This week’s case brings us to Shirley, NY, a few minutes away from the Hamptons, about 50 miles east of New York City, to a little skydiving company called Skydive Long Island. (The legal name of that company is Altitude Express, Inc.).
(My wife, Mrs. Cup of Joe, loves Bon Jovi and tandem skydiving. We have a video. So, I do not like Bon Jovi or tandem skydiving.).
What is Tandem Skydiving?
Altitude Express specializes in tandem skydiving for first-time skydivers. When you tandem skydive the customer is teamed up with a professional instructor who accompanies them for the entire event. Before the airplane door opens, the customer is attached to the instructor and remain attached for the remainder of the tandem skydive, parachute flight, and landing. Once the parachute is open, the customer has control and can fly it along with the instructor who is strapped to the customer’s back.
Tandem skydiving seems like an opportunity for mischief or misunderstanding. And here, it was.
Enter: Rosana, a first-time skydiver; David, Rosana’s boyfriend, who bought a skydive lesson for Rosana; Donald Zarda, Rosana’s Altitude Express instructor.
During the flight and jump, Rosana complained to her boyfriend, David, that she was touched inappropriately by her instructor, Donald. David complained to Altitude Express. Donald denied any wrongdoing. He did, however, inform Rosana during the flight, that he was gay. Donald was fired. Donald sued claiming that he was fired because he is gay.
Testimony of David – Rosana’s Boyfriend
Q: While you were in flight, did any of the instructors say anything about the tandem process?
A: Yes. One of the instructors asked, “how do you feel about your girlfriend being strapped to another man?”
Q: Did you respond?
A: Yeah. You know, I just kind of laughed going along with it. I didn’t think it was a good idea to cross anyone who had control of our jump out of the plane. We can take a joke, right?
Q: Did you see Donald touching Rosana inappropriately?
A: Definitely. He kept putting his hands on her hips for practically the entire plane ride.
Testimony of Rosana
Q: Did Donald touch you inappropriately?
Q: What did he do?
A: During the plane ride, just before the jump, Donald had his hand on my hip and he was resting his chin on my shoulder. That contact was creepy and made me uncomfortable during the jump. Then leaned forward to give me instructions right in my ear.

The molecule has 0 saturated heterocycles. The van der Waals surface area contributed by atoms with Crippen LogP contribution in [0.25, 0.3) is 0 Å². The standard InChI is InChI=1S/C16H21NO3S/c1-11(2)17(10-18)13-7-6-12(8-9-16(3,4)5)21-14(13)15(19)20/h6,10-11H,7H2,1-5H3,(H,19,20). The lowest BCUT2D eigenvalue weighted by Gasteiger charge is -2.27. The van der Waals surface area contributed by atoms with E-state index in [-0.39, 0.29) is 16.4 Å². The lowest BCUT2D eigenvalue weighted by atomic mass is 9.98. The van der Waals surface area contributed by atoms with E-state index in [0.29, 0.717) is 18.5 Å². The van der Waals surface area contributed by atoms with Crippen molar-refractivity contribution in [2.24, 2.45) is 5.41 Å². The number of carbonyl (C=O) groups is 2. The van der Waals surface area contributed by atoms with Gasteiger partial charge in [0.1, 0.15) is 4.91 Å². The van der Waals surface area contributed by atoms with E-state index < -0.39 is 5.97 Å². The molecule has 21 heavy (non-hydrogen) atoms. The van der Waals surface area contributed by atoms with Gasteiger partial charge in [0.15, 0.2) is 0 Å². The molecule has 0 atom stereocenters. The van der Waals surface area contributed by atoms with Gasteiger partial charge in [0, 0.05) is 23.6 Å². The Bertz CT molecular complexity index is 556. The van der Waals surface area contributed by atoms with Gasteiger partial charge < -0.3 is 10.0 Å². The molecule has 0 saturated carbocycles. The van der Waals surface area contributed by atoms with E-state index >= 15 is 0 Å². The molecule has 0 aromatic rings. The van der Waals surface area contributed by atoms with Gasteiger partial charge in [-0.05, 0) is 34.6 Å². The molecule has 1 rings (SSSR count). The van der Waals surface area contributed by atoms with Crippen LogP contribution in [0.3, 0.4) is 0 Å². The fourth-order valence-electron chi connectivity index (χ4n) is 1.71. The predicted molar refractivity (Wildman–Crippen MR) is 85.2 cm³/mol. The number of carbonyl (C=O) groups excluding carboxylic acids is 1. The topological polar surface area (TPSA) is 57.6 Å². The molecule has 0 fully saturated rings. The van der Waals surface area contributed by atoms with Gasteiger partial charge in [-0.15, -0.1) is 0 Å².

Q: Did Donald say anything to you during the actual jump?
A: Yeah. After pulling the parachute he told me, “I hope I didn’t make you feel uncomfortable on the plane, I’m gay.” And then he said that he had recently broken up with his boyfriend.
“A person who doesn’t like to be touched should not [tandem] skydive.” – Altitude Express Instructor
Testimony of Donald:
Q: Did Rosana say anything to you after the jump?
A: Yes, sir. She said “awesome.”
Q: Did she do anything with you after the jump?
A: Rosana put her face close to mine and posed for a picture with me.
Q: Did you whisper anything into Rosana’s ear after the chute was pulled?
A: No. A whisper would never be heard on the way down. Ever.
Q: Did you put your chin on Rosana’s shoulder on the descent?
A: Yes. The instructor must put his face on either shoulder or else the instructor’s teeth or perhaps nose will hit the back of the passenger’s head.
The court dismissed Donald’s federal anti-discrimination claims deciding that federal law does NOT protect the LGBTQ community. That issue alone is now being reviewed by the Supreme Court of the United States. Altitude Express, Inc. v Zarda (Docket #17-1623).
The Importance of this Case:
New York State law affords the LGBTQ community robust statutory and decisional law protection in the workplace. Many other states do not have that protection and must rely on federal law. If the Supreme Court determines that federal law does not afford that protection, the LGBTQ community will be left with nothing until the federal law is amended or their respective state legislatures provide that specific protection.
The skydiving case was consolidated with another petition, Bostock v. Clayton County, Georgia (Docket #17-1618), in which a gay employee in the county’s child welfare service program was fired for his sexual orientation. In this case, the Eleventh Circuit ruled in favor of the county, that previous case law out of the Fifth Circuit allowed for dismissal of employees due to sexual orientation. The Court’s granting of cert was announced alongside another related case to be heard by the court R.G. & G.R. Harris Funeral Homes Inc. v. Equal Employment Opportunity Commission, related to whether Title VII protections included transgender individuals. Both Altitude Express and Harris are expected to be heard during the Court’s 2019-2020 term.
If you would like to learn more about the facts of the skydiving case you will find a lot of material here: https://www.clearinghouse.net/detail.php?id=16018